Bob Kettler, owner of Accessible Mini Storage at 901 First St. in downtown Fulton, addressed the council and said he was formally protesting the ordinance. He said the proposed changes to the ordinance would be good for the district, but not for him as a business owner because the ordinance would forbid the construction of more storage units in the district and adversely affect the marketable value of his property. Kettler cited the Fifth and 14th Amendments to the Constitution, saying government cannot deprive a person of life, liberty or property without the due process of law.

“Who’s going to buy my business if they can’t add any more?” asked Kettler. “To me, that decreases the value of my property.”

He said the property would be worth more on the market if he could build more storage units and the ordinance will limit what he can do with the property. Roels explained other uses for the riverfront property would still make it very appealing to buyers and developers.

Kettler had expressed concerns about the ordinance at previous committee meetings, saying the ordinance should apply to all business owners or it would be discriminating. Roels said Monday the committee would like to see a separate ordinance address the issue of storage unit sheds within city limits, perhaps limiting the construction of units to industrial areas only, and therefore the issue could be left out of the Heritage Area ordinance.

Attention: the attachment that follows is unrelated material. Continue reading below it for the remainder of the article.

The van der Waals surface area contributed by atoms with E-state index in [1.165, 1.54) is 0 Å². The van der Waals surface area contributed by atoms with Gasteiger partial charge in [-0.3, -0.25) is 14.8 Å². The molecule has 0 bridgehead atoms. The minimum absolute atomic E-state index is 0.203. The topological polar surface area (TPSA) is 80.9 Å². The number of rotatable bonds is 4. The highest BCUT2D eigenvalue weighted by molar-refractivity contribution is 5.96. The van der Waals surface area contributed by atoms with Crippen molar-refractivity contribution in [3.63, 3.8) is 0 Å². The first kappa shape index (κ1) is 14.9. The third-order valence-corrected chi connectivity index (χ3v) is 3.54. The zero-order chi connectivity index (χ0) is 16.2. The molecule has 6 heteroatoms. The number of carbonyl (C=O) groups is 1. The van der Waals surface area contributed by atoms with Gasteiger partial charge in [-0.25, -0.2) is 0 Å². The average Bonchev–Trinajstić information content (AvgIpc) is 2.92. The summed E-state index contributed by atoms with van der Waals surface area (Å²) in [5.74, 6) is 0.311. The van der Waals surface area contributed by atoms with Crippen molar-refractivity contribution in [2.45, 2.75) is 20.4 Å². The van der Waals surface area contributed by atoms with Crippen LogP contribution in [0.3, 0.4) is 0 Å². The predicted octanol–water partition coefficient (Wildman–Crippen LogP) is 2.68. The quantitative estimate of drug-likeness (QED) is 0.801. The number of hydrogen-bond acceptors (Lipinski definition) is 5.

Ad Hoc Committee member Charles Dykstra urged the council to continue the process of approving the ordinance.

“I think this is so critical to our town. We have to think about the general good,” said Dykstra. “I would encourage you to move forward on this ordinance.”

A motion was made to continue progress on approving the proposed changes to the ordinance. The motion was passed by a 6-2 vote, with King and Ward 3 Alderman Mark Bressler voting no. Mayor Howard Van Zuiden thanked the committee for all of its work in researching proposed changes, hosting public meetings for input on the issue and compiling a comprehensive list of recommendations.

The council also discussed the impending closure of the U.S. 30 bridge. City Administrator Randy Balk said meetings with the Iowa and Illinois departments of transportation, as well as the Fulton Police Department and residents expressing concern over traffic flow, have led to the consideration of disallowing parking vehicles along 14th Avenue. He said the council should consider an ordinance that would make a portion of 14th Avenue closed to parking from Sixth Street to 17th Street to allow for a better line of sight for vehicles attempting to enter traffic.

“We’re hoping all will go well, but we have some contingencies in place,” Balk said.

A motion was made to have City Attorney Bill Shirk write an ordinance naming no parking areas in that section of 14th Avenue while U.S. 30 is being redirected. Balk said the city would individually notify residents in the corridor of the parking restrictions in the future if the ordinance is passed.